There is a lot more to tell about the Yeames sisters and a good deal more to say about their writing. I’m not done with them, that’s for sure. So watch this space, as they say. Yet I confess, that on my ‘anon research day’ I felt bad rather than amused by the irony that I spent so much time obsessively trying to find out exactly who two women periodical contributors were that I forgot to eat lunch and only remembered to pick up my kids with five minutes to spare.


But this is what working with periodicals like the Lady’s Magazine is all about, isn’t it? You see, here’s my big confession. I like working with periodicals because they are so infuriating. I like them because every time I think I may be starting to understand what they are about they wrong-foot me and suggestion other, equally plausible, possibilities.

I really don’t believe that our research project needs to attribute huge swathes of articles to known or important writers to put the Lady’s Magazine on the academic map. Even to attempt to do so would, as I’ve already hinted, be rather at odds with what I think the magazine was about and trying to do. Nor do I believe any less in the importance of pseudonymity to the magazine or to the history of women’s writing for all my determination to seek out the identities of some magazine contributors.

I like historic periodicals and I believe that many of them are deeply important because they keep me people like me on toes by forcing me to question my and ‘the disipline’s’ logic and familiar crutches – of genre, gender, politics, period, and ‘the author’ – at every turn. Ephemera indeed!

Dr Jennie Batchelor

University of Kent





Purses, Productivity and a Pastorella ‘past her prime’

Examining the index of any year of the Lady’s Magazine for titles that mention fashion or dress inevitably produces a number of items, yet some of the most provocative discussions on the topic have seemingly unrelated titles. In 1778, for example, contributions on women’s dress are found in long-running serials such as ‘The Matron’ and ‘The Female Reformer’ as well as appearing in letters to the editors. Many of the articles that feature fashion are informed by the major philosophical concerns of the period and function as social commentary rather than solely as fashion reports. Such items, often bearing obscure titles or none at all when buried within the body of lengthier serials, can be easy for researchers to overlook.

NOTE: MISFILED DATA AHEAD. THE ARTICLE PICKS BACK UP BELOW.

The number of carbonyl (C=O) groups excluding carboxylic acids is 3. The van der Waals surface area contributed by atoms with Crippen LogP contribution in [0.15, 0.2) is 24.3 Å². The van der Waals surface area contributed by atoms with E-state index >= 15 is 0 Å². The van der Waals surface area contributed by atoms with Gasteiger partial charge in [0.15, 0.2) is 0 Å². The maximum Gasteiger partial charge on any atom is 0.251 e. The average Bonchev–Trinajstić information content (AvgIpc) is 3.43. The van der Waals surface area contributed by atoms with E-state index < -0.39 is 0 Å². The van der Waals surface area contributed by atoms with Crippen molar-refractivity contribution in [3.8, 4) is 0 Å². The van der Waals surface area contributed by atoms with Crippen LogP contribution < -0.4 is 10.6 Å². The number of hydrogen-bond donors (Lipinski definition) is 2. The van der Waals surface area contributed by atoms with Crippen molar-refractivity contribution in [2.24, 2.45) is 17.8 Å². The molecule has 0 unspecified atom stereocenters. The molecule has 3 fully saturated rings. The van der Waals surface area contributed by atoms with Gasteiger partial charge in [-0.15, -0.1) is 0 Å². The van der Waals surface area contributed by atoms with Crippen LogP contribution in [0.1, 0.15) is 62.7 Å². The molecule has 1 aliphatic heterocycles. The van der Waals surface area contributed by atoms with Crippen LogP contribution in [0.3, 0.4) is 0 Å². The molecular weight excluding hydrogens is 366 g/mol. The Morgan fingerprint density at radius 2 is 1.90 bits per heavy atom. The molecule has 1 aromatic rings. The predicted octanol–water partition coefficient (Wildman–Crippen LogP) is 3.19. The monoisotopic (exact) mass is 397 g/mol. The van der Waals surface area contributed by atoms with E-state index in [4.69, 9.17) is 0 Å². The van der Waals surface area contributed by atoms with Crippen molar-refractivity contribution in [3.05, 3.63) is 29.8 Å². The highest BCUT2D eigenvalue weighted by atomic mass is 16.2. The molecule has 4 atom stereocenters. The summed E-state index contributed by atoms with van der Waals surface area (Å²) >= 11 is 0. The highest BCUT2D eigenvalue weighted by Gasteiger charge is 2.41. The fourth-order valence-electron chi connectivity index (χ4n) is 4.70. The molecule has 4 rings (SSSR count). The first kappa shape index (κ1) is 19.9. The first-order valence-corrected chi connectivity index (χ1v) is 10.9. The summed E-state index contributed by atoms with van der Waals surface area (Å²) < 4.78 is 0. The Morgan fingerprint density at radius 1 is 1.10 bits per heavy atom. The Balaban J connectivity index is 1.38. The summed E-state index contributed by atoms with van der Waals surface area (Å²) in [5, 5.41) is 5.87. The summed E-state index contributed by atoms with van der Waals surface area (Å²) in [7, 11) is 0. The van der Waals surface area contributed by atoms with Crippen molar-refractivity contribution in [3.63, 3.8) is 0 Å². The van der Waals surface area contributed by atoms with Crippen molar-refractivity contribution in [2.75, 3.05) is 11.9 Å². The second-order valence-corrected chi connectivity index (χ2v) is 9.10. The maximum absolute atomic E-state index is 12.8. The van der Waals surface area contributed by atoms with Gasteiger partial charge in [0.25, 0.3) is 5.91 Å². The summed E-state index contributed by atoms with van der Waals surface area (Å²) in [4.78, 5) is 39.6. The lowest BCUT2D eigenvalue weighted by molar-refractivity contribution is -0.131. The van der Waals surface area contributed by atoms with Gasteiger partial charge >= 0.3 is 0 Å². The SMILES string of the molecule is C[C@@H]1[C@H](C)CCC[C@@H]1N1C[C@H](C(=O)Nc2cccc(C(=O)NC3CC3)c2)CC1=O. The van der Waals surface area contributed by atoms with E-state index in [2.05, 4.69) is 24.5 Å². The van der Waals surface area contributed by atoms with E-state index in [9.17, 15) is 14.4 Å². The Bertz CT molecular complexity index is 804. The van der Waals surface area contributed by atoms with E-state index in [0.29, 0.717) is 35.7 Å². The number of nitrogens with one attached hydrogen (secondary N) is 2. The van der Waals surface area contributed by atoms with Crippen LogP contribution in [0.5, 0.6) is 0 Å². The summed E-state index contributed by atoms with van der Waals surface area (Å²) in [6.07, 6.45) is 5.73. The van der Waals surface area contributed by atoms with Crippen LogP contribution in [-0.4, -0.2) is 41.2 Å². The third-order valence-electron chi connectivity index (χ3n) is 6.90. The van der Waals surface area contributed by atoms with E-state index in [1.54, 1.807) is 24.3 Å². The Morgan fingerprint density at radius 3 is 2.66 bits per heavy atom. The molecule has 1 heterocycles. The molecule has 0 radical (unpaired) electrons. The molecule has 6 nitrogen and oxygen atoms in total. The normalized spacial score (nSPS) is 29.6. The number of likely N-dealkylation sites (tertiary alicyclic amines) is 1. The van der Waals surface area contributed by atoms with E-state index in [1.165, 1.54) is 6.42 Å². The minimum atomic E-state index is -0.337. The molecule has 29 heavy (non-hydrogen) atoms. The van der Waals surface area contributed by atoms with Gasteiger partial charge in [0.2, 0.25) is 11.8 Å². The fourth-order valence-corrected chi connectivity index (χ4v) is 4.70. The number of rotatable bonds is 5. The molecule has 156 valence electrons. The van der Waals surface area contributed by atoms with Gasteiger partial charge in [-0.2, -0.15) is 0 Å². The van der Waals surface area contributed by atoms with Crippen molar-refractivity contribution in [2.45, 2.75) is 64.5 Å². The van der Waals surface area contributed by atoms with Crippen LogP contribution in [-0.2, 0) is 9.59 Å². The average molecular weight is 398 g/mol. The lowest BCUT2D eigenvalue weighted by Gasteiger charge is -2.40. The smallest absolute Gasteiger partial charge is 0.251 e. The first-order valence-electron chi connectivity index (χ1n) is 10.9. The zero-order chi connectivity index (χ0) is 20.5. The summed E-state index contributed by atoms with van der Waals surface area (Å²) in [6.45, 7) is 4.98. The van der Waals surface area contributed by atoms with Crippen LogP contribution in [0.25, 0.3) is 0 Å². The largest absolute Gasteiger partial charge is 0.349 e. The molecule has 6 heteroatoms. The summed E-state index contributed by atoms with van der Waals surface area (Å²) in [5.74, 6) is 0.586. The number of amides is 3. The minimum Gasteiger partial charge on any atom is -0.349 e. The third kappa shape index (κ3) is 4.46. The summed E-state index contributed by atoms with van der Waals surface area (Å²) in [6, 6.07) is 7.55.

Screen Shot 2015-02-11 at 10.07.24

LM, I (1770). Image © Adam Matthew Digital / Birmingham Central Library. Not to be reproduced without permission.

Part of our research project’s database includes assigning specific keywords to each item that usefully signal the subject matter in ways the genre or title may not indicate. For instance, a letter to the editor published in January 1778 listed in the index merely as ‘Shapes, fine’ strongly condemns the fashion of stays or corsets. Using terms characteristic of eighteenth-century discourse generally and particularly prevalent in discussions of manners and fashion the letter writer references ‘nature’ and ‘artifice’. The letter, signed H—, then goes on to locate the practice of ‘women’s lacing themselves up’ as one that will ‘entail diseases and deformity upon their successors’ – language more commonly encountered in medical tracts on venereal disease.

Screen Shot 2015-02-11 at 10.06.13

LM, VII (1776). Image © Adam Matthew Digital / Birmingham Central Library. Not to be reproduced without permission.

‘[. . .] women’s lacing themselves up, in order to make what has been heretofore called fine shapes, I cannot help asking why, in the name of nature and reason, they cannot appear with the shape which their Creator has been pleased to give them? Why, for the sake of a capricious whim, must they entail diseases and deformity upon their successors? It is a known fact, that the health and strength of many thousands have been utterly destroyed, even before they were born’ (LM, IX [Jan 1778]: 17). The letter writer’s concern is not only with the defiance of ‘nature and reason’ occasioned by wearing stays, but also with their destructive effects on women’s bodies and the health and strength of the children they bear. Anxieties about female bodies and their productivity are returned to in relation to dress in a variety of contexts.